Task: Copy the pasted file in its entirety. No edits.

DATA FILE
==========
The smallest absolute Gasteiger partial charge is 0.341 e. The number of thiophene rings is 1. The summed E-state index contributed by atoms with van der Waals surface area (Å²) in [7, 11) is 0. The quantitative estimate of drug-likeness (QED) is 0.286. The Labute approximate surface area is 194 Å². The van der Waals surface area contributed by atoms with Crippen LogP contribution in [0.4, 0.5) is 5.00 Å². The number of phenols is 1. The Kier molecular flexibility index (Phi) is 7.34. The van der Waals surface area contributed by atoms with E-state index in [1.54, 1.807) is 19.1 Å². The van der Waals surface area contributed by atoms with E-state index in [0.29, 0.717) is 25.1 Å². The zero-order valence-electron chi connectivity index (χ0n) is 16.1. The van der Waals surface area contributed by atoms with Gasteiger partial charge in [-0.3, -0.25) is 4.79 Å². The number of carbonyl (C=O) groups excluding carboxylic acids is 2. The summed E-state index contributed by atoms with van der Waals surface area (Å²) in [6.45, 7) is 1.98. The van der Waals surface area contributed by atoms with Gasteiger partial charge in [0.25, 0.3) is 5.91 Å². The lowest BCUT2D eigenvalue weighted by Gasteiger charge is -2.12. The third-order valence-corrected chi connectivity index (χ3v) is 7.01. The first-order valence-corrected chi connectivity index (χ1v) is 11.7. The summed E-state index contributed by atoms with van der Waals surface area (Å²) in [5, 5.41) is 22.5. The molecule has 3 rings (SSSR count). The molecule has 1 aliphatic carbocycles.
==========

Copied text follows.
The smallest absolute Gasteiger partial charge is 0.341 e. The number of thiophene rings is 1. The summed E-state index contributed by atoms with van der Waals surface area (Å²) in [7, 11) is 0. The quantitative estimate of drug-likeness (QED) is 0.286. The Labute approximate surface area is 194 Å². The van der Waals surface area contributed by atoms with Crippen LogP contribution in [0.4, 0.5) is 5.00 Å². The number of phenols is 1. The Kier molecular flexibility index (Phi) is 7.34. The van der Waals surface area contributed by atoms with E-state index in [1.54, 1.807) is 19.1 Å². The van der Waals surface area contributed by atoms with E-state index in [0.29, 0.717) is 25.1 Å². The zero-order valence-electron chi connectivity index (χ0n) is 16.1. The van der Waals surface area contributed by atoms with Gasteiger partial charge in [-0.3, -0.25) is 4.79 Å². The number of carbonyl (C=O) groups excluding carboxylic acids is 2. The summed E-state index contributed by atoms with van der Waals surface area (Å²) in [6.45, 7) is 1.98. The van der Waals surface area contributed by atoms with Gasteiger partial charge in [0.25, 0.3) is 5.91 Å². The lowest BCUT2D eigenvalue weighted by Gasteiger charge is -2.12. The third-order valence-corrected chi connectivity index (χ3v) is 7.01. The first-order valence-corrected chi connectivity index (χ1v) is 11.7. The summed E-state index contributed by atoms with van der Waals surface area (Å²) in [5, 5.41) is 22.5. The molecule has 3 rings (SSSR count). The molecule has 1 aliphatic carbocycles.